Country: Nepal
Photo Dipesh Shrestha

Commercial production of stoneware and earthenware ceramics began in 1984, in Bhaktapur, a city known for clay products.  This was after German INGO GTZ,  now renamed as GIZ, provided training to local potters, although had have been making clay products for many years. The Prajapati caste of Newar community has been making clay since centuries. At present, six companies in Thimi, Bhaktapur, are involved in commercial manufacturing of stoneware and earthenware ceramics. Those making earthen clay products are locally known as kumale.

Photo Dipesh Shrestha

Local potters source clay from Deukhuri Valley of Dang, which lies in inner Tarai of mid-western region. To make stoneware ceramic, the stoneware clay or non-refractory clay is mixed with talcum powder, softened and smoothed to make dough. It is then wedged to remove air pockets and kept in pottery wheel where it is molded into the required form. The product is then trimmed and cleaned to give a smooth shape. The  ceramics thus made is  kept above Plaster of Paris to drain water. It is dried and then baked at 1100 to 1300 degree centigrade. It is then glazed and baked again to give better finishing.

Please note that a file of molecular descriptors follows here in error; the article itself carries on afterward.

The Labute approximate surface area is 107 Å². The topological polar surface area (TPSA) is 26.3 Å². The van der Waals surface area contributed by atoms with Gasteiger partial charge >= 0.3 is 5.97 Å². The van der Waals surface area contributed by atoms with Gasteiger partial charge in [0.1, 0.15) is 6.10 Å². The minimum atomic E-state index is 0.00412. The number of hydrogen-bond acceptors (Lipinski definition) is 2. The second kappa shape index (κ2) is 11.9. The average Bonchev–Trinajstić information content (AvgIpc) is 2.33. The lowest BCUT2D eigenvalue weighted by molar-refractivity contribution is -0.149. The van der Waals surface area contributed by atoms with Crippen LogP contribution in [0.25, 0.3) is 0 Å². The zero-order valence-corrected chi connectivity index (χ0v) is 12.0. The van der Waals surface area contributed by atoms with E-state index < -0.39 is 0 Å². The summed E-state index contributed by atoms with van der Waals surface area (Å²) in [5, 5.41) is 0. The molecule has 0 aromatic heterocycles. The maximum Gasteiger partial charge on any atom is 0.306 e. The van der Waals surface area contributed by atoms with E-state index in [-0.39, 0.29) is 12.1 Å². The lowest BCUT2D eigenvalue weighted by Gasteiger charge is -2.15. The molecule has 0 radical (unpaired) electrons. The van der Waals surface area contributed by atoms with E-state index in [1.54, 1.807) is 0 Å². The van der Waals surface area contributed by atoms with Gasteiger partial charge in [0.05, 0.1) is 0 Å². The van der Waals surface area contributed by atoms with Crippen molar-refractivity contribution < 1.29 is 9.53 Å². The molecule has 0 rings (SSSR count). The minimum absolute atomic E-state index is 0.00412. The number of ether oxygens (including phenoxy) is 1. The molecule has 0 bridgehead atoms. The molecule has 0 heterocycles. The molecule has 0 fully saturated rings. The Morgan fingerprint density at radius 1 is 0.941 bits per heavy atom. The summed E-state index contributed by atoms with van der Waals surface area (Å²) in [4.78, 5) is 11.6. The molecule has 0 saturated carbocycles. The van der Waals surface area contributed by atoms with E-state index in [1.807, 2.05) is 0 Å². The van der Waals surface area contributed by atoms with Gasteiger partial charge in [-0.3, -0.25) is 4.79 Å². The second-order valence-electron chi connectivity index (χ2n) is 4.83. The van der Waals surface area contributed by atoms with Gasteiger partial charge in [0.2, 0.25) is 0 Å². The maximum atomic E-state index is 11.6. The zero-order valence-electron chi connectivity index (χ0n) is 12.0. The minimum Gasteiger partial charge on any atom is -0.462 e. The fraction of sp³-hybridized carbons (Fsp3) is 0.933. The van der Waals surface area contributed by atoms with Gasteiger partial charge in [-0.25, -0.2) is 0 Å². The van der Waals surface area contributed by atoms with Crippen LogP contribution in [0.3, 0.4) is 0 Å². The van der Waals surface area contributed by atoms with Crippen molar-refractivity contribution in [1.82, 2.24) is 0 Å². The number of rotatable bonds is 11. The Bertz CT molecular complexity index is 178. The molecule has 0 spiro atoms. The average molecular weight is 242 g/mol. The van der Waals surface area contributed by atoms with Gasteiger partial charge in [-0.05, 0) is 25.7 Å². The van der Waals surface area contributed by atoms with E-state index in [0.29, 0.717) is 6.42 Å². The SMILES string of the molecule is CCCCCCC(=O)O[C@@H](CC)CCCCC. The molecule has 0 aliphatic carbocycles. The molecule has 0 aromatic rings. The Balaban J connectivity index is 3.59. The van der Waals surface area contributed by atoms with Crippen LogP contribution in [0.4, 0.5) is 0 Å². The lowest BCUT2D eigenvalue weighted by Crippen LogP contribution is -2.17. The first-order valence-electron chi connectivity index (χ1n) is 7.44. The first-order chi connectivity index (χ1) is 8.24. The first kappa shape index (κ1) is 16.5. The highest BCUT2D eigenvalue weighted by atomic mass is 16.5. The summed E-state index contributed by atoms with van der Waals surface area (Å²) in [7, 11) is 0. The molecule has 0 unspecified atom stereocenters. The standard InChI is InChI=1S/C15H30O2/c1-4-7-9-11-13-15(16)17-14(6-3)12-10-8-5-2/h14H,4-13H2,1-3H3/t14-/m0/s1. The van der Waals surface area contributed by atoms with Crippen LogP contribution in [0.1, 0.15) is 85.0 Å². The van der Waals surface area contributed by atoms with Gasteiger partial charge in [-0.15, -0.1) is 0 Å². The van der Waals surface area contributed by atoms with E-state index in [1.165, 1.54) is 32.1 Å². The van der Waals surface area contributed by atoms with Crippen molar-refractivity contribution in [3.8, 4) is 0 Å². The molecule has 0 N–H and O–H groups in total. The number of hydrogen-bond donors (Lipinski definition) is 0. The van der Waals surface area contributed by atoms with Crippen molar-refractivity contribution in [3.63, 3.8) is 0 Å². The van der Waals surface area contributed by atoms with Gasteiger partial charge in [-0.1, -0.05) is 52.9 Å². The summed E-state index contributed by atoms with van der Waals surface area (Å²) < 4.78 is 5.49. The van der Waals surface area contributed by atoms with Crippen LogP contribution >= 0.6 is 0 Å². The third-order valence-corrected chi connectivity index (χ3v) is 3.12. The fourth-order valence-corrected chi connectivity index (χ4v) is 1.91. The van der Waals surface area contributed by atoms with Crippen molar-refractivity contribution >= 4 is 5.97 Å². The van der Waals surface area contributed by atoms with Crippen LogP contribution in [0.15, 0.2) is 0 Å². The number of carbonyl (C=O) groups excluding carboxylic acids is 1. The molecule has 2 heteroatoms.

Stoneware ceramics are mostly used for household purposes as well as for decorative purpose in hotels and restaurants. However, clay products are use in various ceremonies like birth and death rituals. Stoneware ceramics are made as per the designs forwarded by buyers in countries like the United States, Japan, the United Kingdom and other European countries. Different handicraft showrooms in Kupondol as well as in star hotels showcase and sell these products.

The demand for stoneware ceramics is growing by 10 to 15 percent annually both in the domestic and the international market. Local potters, however, have not been able to ramp up productions due to factors like load-shedding and unavailability of different glazing chemicals, among others.